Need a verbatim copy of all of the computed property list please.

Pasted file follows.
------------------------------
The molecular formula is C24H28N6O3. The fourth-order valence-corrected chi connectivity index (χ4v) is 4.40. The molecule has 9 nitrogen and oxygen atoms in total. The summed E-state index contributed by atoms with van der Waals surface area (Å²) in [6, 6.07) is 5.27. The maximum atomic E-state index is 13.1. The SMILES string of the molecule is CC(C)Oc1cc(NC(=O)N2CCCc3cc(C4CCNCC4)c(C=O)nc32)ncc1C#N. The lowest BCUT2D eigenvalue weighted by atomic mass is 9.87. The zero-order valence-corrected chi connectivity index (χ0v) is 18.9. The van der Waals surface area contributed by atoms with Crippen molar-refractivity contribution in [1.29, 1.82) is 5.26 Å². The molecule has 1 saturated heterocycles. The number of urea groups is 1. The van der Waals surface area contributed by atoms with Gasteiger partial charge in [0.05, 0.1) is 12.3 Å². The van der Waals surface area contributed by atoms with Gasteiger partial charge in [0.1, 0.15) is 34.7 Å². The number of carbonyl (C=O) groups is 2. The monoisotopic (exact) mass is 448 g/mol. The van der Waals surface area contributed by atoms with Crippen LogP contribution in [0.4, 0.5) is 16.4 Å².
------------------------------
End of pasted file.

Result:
The molecular formula is C24H28N6O3. The fourth-order valence-corrected chi connectivity index (χ4v) is 4.40. The molecule has 9 nitrogen and oxygen atoms in total. The summed E-state index contributed by atoms with van der Waals surface area (Å²) in [6, 6.07) is 5.27. The maximum atomic E-state index is 13.1. The SMILES string of the molecule is CC(C)Oc1cc(NC(=O)N2CCCc3cc(C4CCNCC4)c(C=O)nc32)ncc1C#N. The lowest BCUT2D eigenvalue weighted by atomic mass is 9.87. The zero-order valence-corrected chi connectivity index (χ0v) is 18.9. The van der Waals surface area contributed by atoms with Crippen molar-refractivity contribution in [1.29, 1.82) is 5.26 Å². The molecule has 1 saturated heterocycles. The number of urea groups is 1. The van der Waals surface area contributed by atoms with Gasteiger partial charge in [0.05, 0.1) is 12.3 Å². The van der Waals surface area contributed by atoms with Gasteiger partial charge in [0.1, 0.15) is 34.7 Å². The number of carbonyl (C=O) groups is 2. The monoisotopic (exact) mass is 448 g/mol. The van der Waals surface area contributed by atoms with Crippen LogP contribution in [0.4, 0.5) is 16.4 Å².